President Roosevelt declared war on Japan the day after Pearl Harbor was bombed. Volunteers flocked to military recruitment offices to enlist. Since there were none of these on the reservation, dozens of Navajo men gathered outside the superintendent's office, armed with hunting rifles and ready to fight the enemy. However, they were sent home since no draft call had been sent out and no enlistment procedures were in place on the reservation as yet.
On December 7, 1941, Keith Little was at boarding school in Ganado, Arizona. He and some of his fellow students had been hunting with .22 rifles and had a rabbit simmering over a fire in the woods beyond the school, being thoroughly sick of what they referred to as "cafeteria gruel." While they waited for it to finish cooking one of the boys went back to the dorm for something. When the boy returned, Little recalls this conversation.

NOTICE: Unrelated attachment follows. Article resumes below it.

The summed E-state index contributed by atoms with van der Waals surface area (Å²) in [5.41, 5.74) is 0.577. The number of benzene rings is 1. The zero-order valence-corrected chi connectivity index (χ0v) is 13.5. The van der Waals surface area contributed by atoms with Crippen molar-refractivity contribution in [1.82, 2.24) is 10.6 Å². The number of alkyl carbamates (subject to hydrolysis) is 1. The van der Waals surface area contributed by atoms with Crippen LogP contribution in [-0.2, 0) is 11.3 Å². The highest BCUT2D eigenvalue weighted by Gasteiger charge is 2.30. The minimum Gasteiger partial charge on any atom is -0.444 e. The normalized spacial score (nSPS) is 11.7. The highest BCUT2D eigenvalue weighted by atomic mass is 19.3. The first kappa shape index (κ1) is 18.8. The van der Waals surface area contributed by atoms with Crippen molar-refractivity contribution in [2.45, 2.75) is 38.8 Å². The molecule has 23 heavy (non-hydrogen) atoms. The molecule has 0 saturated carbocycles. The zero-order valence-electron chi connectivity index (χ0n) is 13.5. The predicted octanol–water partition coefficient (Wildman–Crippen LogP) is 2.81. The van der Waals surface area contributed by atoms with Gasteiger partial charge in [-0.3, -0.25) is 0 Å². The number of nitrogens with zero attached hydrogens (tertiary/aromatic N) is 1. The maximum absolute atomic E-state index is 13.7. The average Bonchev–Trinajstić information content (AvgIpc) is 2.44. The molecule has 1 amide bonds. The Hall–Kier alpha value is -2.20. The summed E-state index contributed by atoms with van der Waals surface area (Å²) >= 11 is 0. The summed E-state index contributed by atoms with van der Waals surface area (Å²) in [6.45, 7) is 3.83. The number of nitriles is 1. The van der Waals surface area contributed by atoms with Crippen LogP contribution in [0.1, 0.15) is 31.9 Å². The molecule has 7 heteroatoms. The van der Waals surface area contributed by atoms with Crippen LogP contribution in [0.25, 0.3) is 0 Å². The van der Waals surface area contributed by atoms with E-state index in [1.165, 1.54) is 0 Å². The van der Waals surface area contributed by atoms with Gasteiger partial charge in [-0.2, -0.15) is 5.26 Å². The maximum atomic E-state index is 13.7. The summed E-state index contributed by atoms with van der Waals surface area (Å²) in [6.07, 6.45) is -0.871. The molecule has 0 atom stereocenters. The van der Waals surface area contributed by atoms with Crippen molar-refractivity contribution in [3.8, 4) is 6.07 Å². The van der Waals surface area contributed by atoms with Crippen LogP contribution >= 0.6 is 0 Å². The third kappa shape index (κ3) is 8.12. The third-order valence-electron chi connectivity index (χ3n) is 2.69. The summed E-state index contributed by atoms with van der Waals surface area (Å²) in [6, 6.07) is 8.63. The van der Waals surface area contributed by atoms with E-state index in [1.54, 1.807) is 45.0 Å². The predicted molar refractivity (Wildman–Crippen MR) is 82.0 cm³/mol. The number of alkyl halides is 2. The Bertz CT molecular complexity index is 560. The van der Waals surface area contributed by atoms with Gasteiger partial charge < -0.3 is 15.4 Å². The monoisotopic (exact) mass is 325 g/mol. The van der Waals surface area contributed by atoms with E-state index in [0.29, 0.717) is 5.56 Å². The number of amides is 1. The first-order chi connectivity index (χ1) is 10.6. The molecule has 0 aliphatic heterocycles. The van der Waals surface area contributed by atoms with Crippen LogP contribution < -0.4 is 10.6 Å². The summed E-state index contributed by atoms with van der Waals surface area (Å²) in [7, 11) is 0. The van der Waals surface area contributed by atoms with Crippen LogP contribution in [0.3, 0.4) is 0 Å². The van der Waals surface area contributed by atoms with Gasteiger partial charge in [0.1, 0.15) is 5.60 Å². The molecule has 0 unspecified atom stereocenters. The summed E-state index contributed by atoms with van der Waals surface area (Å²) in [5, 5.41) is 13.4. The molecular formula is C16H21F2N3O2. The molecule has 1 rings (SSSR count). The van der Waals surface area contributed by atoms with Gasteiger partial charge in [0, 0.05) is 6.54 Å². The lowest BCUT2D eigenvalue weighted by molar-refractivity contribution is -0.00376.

"Hey, Pearl Harbor was bombed!"
"Where's Pearl Harbor?"
"Who did it?"
"Why'd they do it?"
"They hate Americans. They want to kill all Americans."
"Yeah, us too."
Little and his friends promised each other they would use their .22 rifles to go after the Japanese instead of rabbits. I found this in an article by Bruce Watson, "Navajo Code Talkers: A Few Good Men." It can be found in the Smithsonian, August 1993.
Next: The Navajo Language